Neurological outcome after experimental cardiopulmonary resuscitation: a result of delayed and potentially treatable neuronal injury?
In experimental cardiopulmonary resuscitation (CPR) aortic balloon occlusion, vasopressin, and hypertonic saline dextran administration improve cerebral blood flow. Free radical scavenger α-phenyl-N-tert-butyl-nitrone (PBN) and cyclosporine-A (CsA) alleviate neuronal damage after global ischemia. Combining these treatments, we investigated neurological outcome after experimental cardiac arrest. Methods:
Thirty anesthetized piglets, randomly allocated into three groups, were subjected to 8 min of ventricular fibrillation followed by 5 min of closed-chest CPR. The combined treatment (CT) group received all the above-mentioned modalities; group B was treated with balloon occlusion and epinephrine; and group C had sham balloon occlusion with epinephrine. Indicators of oxidative stress (8-iso-PGF2α), inflammation (15-keto-dihydro-PGF2α), energy crisis (hypoxanthine and xanthine), and anoxia/hypoxia (lactate) were monitored in jugular bulb venous blood. Neurological outcome was evaluated 24 h after CPR. Results:
Restoration of spontaneous circulation (ROSC) was more rapidly achieved and neurological outcome was significantly better in the CT group, although there was no difference in coronary perfusion pressure between groups. The jugular venous PCO2 and cerebral oxygen extraction ratio were lower in the CT group at 5–15 min after ROSC. Jugular venous 8-iso-PGF2α and hypoxanthine after ROSC were correlated to 24 h neurological outcome Conclusions:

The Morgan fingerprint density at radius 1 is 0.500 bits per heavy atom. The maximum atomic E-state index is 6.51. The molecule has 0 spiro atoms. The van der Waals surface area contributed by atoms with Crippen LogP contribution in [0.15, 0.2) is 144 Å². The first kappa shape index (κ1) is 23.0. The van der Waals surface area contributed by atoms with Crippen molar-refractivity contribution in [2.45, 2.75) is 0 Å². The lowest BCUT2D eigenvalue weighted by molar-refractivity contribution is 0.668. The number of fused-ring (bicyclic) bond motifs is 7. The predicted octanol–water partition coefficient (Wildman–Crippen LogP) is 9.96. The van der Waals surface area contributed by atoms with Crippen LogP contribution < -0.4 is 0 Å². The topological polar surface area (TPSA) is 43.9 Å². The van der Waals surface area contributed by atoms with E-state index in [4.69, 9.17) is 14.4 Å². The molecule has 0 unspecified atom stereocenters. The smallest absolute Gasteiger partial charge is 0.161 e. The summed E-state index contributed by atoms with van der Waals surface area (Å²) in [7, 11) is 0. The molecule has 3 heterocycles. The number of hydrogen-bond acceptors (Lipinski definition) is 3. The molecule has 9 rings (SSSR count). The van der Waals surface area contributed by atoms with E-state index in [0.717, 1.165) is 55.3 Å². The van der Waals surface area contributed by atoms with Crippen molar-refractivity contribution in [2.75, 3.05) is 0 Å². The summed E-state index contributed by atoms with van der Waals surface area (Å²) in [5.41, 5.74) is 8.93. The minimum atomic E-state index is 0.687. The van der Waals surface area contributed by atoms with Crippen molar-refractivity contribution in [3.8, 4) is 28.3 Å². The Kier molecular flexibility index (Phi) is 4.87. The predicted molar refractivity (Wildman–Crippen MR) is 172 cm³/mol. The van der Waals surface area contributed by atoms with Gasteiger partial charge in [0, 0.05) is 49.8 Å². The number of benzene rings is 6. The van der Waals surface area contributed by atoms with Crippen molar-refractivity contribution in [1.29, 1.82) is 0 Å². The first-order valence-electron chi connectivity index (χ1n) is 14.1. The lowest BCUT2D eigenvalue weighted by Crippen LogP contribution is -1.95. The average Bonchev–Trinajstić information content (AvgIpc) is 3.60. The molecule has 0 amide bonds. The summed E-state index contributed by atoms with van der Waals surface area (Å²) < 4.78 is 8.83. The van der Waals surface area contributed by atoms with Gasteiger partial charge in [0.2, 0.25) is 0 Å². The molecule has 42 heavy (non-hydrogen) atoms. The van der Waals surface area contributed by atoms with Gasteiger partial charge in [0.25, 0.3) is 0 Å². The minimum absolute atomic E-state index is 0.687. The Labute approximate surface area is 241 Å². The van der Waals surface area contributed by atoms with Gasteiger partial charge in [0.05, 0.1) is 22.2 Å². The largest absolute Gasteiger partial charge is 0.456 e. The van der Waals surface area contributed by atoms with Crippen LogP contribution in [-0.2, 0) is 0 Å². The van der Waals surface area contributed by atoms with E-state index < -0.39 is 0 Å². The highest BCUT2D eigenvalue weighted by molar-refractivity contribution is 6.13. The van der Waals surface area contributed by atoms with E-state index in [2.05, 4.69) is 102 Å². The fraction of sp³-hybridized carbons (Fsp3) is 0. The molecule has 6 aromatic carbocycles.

A combination of cerebral blood flow promoting measures and administration of α-phenyl-N-tert-butyl-nitrone and cyclosporine-A improved 24 h neurological outcome after 8 min of experimental normothermic cardiac arrest, indicating an ongoing neuronal injury in the reperfusion phase.
Document Type: Research Article
Affiliations: 1: Department of Surgical Sciences/Anaesthesiology and Intensive Care, 2: Department of Medical Sciences/Geriatrics, and 3: Department of Medical Sciences/Clinical Chemistry, Uppsala University Hospital, Uppsala, Sweden
Publication date: 2002-05-01